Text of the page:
Three new R&D application options

FRDC has made a number of important changes to how we invest in R&D that will take effect in the 2023-24 financial year. These new options are:

  1. Incentivise co-investment ($2 IPA: $1 public good) from Industry Partnership Agreements into:
  • national strategic investment opportunities as highlighted in the AOP
  • exploration of diversification opportunities that help build resilience (such as investigation of alternative aquaculture species or different harvest methods)
  1. Implementing a new investment approach with Research Advisory Committees (RACs) through tactical investments that have immediate adoption pathway.
  2. Creating a focus on the development aspect of R&D through:
  • Investment to promote adoption of and transition to new technology.
  • Investment (including capital investment) to provides resources for conducting trials and/or demonstrating emerging solutions - matching contributions dollar for dollar.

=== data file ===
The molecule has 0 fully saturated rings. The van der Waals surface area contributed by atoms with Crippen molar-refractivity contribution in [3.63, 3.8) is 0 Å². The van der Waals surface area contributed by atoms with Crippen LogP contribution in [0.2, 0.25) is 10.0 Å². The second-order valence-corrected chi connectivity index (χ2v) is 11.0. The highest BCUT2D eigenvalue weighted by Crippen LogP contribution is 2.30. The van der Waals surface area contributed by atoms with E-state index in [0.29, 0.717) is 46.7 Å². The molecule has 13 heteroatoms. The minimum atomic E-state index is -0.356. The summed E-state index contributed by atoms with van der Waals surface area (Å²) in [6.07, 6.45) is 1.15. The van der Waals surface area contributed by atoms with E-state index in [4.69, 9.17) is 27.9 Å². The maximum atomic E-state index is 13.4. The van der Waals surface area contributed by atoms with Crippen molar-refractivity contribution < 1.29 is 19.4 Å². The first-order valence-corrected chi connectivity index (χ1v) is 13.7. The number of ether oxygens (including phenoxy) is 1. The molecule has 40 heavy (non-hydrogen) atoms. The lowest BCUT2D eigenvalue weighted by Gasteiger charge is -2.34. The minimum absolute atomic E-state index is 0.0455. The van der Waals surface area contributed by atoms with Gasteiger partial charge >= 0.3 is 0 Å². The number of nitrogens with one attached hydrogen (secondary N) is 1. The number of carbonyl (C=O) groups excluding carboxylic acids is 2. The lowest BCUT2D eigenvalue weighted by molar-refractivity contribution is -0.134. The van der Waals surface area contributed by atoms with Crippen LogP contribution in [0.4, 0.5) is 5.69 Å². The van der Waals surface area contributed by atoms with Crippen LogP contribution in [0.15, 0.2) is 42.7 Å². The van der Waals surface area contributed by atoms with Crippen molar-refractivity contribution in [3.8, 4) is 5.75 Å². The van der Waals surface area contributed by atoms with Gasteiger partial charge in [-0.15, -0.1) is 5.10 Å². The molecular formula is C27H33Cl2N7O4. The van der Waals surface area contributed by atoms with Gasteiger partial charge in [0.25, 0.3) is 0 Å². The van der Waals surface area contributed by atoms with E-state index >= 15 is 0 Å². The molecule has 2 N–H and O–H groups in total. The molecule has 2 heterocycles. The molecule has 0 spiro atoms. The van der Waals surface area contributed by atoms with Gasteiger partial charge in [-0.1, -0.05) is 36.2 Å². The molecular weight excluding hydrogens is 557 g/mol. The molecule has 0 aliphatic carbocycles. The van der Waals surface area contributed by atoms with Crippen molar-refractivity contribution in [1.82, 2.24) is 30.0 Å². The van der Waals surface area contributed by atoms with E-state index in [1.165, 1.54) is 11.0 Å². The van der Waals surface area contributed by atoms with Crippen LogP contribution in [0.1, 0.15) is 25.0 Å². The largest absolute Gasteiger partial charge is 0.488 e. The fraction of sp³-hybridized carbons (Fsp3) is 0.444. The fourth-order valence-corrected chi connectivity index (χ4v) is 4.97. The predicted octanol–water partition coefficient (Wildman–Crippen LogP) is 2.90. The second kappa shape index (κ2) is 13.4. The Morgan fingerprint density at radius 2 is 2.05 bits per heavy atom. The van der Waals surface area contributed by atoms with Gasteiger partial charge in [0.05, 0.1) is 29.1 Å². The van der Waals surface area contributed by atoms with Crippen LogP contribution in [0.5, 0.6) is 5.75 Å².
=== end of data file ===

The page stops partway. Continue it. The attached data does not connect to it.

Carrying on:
Three new R&D application options model

Seeking funding from the FRDC

The June 2023 competitive Call for Investment Opportunities closed on 30 July 2023. Approximately 30 applications were submitted through FishNet seeking to address a named priority from the Call. These requests for funds are being evaluated by external reviewers and the FRDC Research and Development Investment team, with consideration of the attractiveness and feasibility of the proposed activities. Applicants can expect to be informed on the outcomes of their application evaluation soon.

To support the Call, FRDC hosted a webinar on 17 July on the FRDC’s funding model, investment, and prioritisation process as well as the current Call for Investment Opportunities and the priorities within it. The webinar was well attended by 115 researchers from around the country. A variety of questions were asked including what budget is apportioned to each priority, how are priorities developed and can applications be submitted even if they are not addressing a nominated priority. Future webinars are planned to discuss the recent new investment processes with a focus on the ‘Development’ side of R&D.

The recording of the webinar as well as Q&A from the session will be made available on the FRDC website.

The June Call for Investment Opportunities, requests for investments are being evaluated by external reviewers and the FRDC Research and Development Investment team. Applicants can expect to be informed on the outcomes of their application evaluation as soon as possible.

Future funding opportunities